The arrival of a new year (and the beginning of a new one) brings a flurry of cognitive churning. As individuals, we 1/ reflect on the year passed, 2/ ritualistically write and read predictions for the next year, and 3/ make resolutions and set goals that are intended to inspire us to greatness during the next twelve months.
I’ve come to see this all as distinctly human but also quite strange. 1/ We can’t do anything about what happened in the past, and many of our “reflections” end up being revisionist history. 2/ The predictions we make – at least the most interesting of them – are almost invariably wrong, but we make them anyway as a way to either “exert control” on our world or to show others how smart we…
Earlier this week, I participated in a panel discussion organized by Holland & Hart, a Denver-based law firm that has a strong practice area working with entrepreneurial growth-stage businesses. The topic of the panel was “After the Honeymoon”, focusing on investor/entrepreneur relationship dynamics in the critical period following the closing of an investment or acquisition transaction. Also on the panel with me were Matt Hicks of Excellere Partners and Flint Seaton, CFO of Accellos, an Accel-KKR backed business.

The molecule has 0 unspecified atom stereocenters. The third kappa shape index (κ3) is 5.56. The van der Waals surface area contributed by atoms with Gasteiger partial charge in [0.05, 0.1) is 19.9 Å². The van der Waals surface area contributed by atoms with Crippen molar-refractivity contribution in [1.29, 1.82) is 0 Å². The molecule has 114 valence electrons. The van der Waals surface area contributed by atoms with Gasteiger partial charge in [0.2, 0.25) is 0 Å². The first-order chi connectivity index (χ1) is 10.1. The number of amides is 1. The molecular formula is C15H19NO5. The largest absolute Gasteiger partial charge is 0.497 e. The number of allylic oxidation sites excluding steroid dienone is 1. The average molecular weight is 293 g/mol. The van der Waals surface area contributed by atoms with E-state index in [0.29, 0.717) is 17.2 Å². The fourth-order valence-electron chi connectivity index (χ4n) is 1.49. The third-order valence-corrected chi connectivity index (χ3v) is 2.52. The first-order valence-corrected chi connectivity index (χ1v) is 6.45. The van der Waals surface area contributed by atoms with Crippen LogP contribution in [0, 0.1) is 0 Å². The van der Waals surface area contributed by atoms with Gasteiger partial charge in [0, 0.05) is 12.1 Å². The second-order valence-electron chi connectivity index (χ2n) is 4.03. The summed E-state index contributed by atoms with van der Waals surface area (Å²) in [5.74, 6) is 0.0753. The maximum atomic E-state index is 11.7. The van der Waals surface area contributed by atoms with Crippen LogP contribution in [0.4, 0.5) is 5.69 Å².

Well, it’s that time of year; the end of the year that is. Time for holiday cheer, budgets and for a rare few, strategic planning. I say for a few because I’m frequently surprised at how little I hear from the VC community and VC-backed CEOs about strategic planning. When I do hear about planning, it is usually an entrepreneur or VC trying to explain to me why it is not necessary. The rationalizations go something like this:
Planning is for big companies.
Our space moves too fast to plan; if we define a strategy we’ll just have to change it in a couple of months.
We’re small, nimble and well-coordinated so we don’t need to plan.